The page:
In addition to the proposed minimum recycled content requirements, the Regulatory Framework provides further details on labelling requirements for claims that are made relating to recyclability and compostability for plastics, including:
- prohibiting recycling "chasing-arrows" symbols and other recyclability claims on plastic packaging and single-use plastics unless:
- at least 80 percent of Canadians have access to collection systems that accept the plastic,
- at least 80 percent of the sorted yield goes to North American re-processors, and
- there is an 80 percent re-processing rate;
- requiring regulated parties to include a QR code that provides information about an item's recyclability (including the reason and providing instructions for preparing the item);
- prohibiting labelling plastic packaging and single-use items as "degradable" or "biodegradable"; and
- setting minimum standards for products to be labelled compostable, including disintegration by at least 90 percent during an actual composting cycle in an in-field test at a Canadian composing facility.
The new labelling requirements are reportedly intended to incentivize design for recyclability; address misinformation and "greenwashing", so consumers can make better-informed decisions about the products they purchase; and improve the quality of materials entering recycling and composting facilities. The proposed labelling requirements would be implemented through a phased process.
The Government also indicated that it plans to establish a federal plastics registry to serve as a "key source of information" to help monitor and implement various measures, as part of the Zero Plastic Waste Agenda. The federal plastics registry would reportedly require annual, weight-based reporting of plastics throughout all lifecycle stages, from placement into the Canadian market to end of life management. According to the Technical Paper, standardized data would support and help expand provincial and territorial extended producer responsibility (EPR) programs, while aligning national and provincial/territorial definitions of "producers" to prevent different producers reporting the same data points.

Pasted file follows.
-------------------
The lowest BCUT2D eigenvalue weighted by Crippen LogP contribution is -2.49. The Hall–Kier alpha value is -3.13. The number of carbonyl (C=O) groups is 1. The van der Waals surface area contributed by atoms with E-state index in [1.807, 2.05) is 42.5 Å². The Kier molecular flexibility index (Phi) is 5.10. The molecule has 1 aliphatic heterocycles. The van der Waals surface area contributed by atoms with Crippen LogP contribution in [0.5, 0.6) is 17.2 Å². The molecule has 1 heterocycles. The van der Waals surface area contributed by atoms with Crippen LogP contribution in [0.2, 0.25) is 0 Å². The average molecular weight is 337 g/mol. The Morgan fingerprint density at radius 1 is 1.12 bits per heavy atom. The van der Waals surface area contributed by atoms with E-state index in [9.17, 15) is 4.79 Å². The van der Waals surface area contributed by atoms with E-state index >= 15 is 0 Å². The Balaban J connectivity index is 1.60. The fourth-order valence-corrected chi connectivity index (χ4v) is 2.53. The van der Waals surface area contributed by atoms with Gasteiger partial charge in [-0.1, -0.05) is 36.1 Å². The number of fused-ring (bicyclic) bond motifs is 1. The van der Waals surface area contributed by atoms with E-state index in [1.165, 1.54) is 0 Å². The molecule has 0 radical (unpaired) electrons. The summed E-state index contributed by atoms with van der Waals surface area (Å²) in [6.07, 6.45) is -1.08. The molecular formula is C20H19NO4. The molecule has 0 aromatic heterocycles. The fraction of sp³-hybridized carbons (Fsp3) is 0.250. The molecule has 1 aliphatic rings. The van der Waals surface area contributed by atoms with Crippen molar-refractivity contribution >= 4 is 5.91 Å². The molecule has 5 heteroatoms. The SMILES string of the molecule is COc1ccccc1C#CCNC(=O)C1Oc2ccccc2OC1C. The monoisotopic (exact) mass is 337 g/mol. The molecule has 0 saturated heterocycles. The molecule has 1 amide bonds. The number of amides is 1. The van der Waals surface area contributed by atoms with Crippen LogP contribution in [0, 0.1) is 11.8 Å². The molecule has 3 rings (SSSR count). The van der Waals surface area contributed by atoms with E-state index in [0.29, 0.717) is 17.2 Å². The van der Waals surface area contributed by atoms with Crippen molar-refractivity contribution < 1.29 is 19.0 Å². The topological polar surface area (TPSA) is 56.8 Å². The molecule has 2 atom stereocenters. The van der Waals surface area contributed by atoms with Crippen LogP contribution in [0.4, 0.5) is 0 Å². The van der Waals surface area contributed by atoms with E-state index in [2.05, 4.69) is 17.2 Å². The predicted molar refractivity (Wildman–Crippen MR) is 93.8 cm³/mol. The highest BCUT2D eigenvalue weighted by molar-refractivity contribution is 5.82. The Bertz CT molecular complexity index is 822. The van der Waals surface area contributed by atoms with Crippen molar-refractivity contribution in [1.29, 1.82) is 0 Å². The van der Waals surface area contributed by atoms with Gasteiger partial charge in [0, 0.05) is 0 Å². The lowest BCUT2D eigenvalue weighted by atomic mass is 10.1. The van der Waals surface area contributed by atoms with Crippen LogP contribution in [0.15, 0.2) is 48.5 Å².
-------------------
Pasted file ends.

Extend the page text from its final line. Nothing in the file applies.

The registry's subcategories are intended to align with provincial/territorial EPR programs and the Recycled Content and Labelling for Plastic Products Regulations, and include packaging, electronics and electrical equipment, construction, automotive, white goods (e.g., refrigeration or freezing), textiles and agriculture.
Both the Regulatory Framework and the Technical Paper are open for public consultation until May 18, 2023. The Government has indicated it plans to publish the proposed Recycling Content and Labelling for Plastic Products Regulations and a draft section 46 notice (information gathering) under CEPA on the federal plastics registry for publication in Canada Gazette, Part I, before the end of 2023. The proposed labelling requirements will subject to a phased proposes, similar to the registry implementation. A further consultation period is expected to follow before the regulations and instrument are finalized.
Bennett Jones has extensive knowledge and experience in environmental law and can help your business address any questions or concerns regarding the regulation of plastics in Canada. If you want to learn more, please contact the authors or a member of our Environmental group or our ESG Strategy and Solutions group.